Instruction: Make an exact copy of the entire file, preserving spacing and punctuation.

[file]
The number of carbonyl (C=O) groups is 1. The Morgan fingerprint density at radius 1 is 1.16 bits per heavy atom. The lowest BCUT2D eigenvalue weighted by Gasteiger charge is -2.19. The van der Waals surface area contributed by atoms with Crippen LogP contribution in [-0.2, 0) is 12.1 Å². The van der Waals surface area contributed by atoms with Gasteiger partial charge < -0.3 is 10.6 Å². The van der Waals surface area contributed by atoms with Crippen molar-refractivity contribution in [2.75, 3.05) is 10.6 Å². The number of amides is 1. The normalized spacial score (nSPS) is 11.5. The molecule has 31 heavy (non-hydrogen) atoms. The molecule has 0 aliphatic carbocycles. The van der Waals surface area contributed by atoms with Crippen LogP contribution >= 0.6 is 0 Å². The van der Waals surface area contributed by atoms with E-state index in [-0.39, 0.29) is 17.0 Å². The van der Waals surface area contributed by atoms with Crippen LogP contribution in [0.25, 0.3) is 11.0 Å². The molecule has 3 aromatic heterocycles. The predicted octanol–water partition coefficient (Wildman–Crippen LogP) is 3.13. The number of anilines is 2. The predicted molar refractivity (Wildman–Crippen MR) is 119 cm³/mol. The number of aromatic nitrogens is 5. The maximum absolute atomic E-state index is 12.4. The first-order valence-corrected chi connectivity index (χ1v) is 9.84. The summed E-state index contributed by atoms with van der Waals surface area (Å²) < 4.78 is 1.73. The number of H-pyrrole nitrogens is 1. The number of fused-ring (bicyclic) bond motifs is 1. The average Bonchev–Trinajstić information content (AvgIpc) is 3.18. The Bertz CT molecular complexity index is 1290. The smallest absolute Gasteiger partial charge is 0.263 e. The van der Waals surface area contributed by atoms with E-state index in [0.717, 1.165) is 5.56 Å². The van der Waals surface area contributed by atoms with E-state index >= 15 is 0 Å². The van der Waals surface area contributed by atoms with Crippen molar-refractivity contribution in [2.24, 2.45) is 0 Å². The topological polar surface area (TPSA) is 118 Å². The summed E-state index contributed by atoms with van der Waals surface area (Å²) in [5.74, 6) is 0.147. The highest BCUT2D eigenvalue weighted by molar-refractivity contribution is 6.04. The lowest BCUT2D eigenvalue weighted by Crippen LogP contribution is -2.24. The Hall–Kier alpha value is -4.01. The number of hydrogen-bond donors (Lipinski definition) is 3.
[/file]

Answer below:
The number of carbonyl (C=O) groups is 1. The Morgan fingerprint density at radius 1 is 1.16 bits per heavy atom. The lowest BCUT2D eigenvalue weighted by Gasteiger charge is -2.19. The van der Waals surface area contributed by atoms with Crippen LogP contribution in [-0.2, 0) is 12.1 Å². The van der Waals surface area contributed by atoms with Gasteiger partial charge < -0.3 is 10.6 Å². The van der Waals surface area contributed by atoms with Crippen molar-refractivity contribution in [2.75, 3.05) is 10.6 Å². The number of amides is 1. The normalized spacial score (nSPS) is 11.5. The molecule has 31 heavy (non-hydrogen) atoms. The molecule has 0 aliphatic carbocycles. The van der Waals surface area contributed by atoms with Crippen LogP contribution >= 0.6 is 0 Å². The van der Waals surface area contributed by atoms with E-state index in [-0.39, 0.29) is 17.0 Å². The van der Waals surface area contributed by atoms with Crippen LogP contribution in [0.25, 0.3) is 11.0 Å². The molecule has 3 aromatic heterocycles. The predicted octanol–water partition coefficient (Wildman–Crippen LogP) is 3.13. The number of anilines is 2. The predicted molar refractivity (Wildman–Crippen MR) is 119 cm³/mol. The number of aromatic nitrogens is 5. The maximum absolute atomic E-state index is 12.4. The first-order valence-corrected chi connectivity index (χ1v) is 9.84. The summed E-state index contributed by atoms with van der Waals surface area (Å²) < 4.78 is 1.73. The number of H-pyrrole nitrogens is 1. The number of fused-ring (bicyclic) bond motifs is 1. The average Bonchev–Trinajstić information content (AvgIpc) is 3.18. The Bertz CT molecular complexity index is 1290. The smallest absolute Gasteiger partial charge is 0.263 e. The van der Waals surface area contributed by atoms with E-state index in [0.717, 1.165) is 5.56 Å². The van der Waals surface area contributed by atoms with E-state index >= 15 is 0 Å². The van der Waals surface area contributed by atoms with Crippen molar-refractivity contribution in [2.24, 2.45) is 0 Å². The topological polar surface area (TPSA) is 118 Å². The summed E-state index contributed by atoms with van der Waals surface area (Å²) in [5.74, 6) is 0.147. The highest BCUT2D eigenvalue weighted by molar-refractivity contribution is 6.04. The lowest BCUT2D eigenvalue weighted by Crippen LogP contribution is -2.24. The Hall–Kier alpha value is -4.01. The number of hydrogen-bond donors (Lipinski definition) is 3.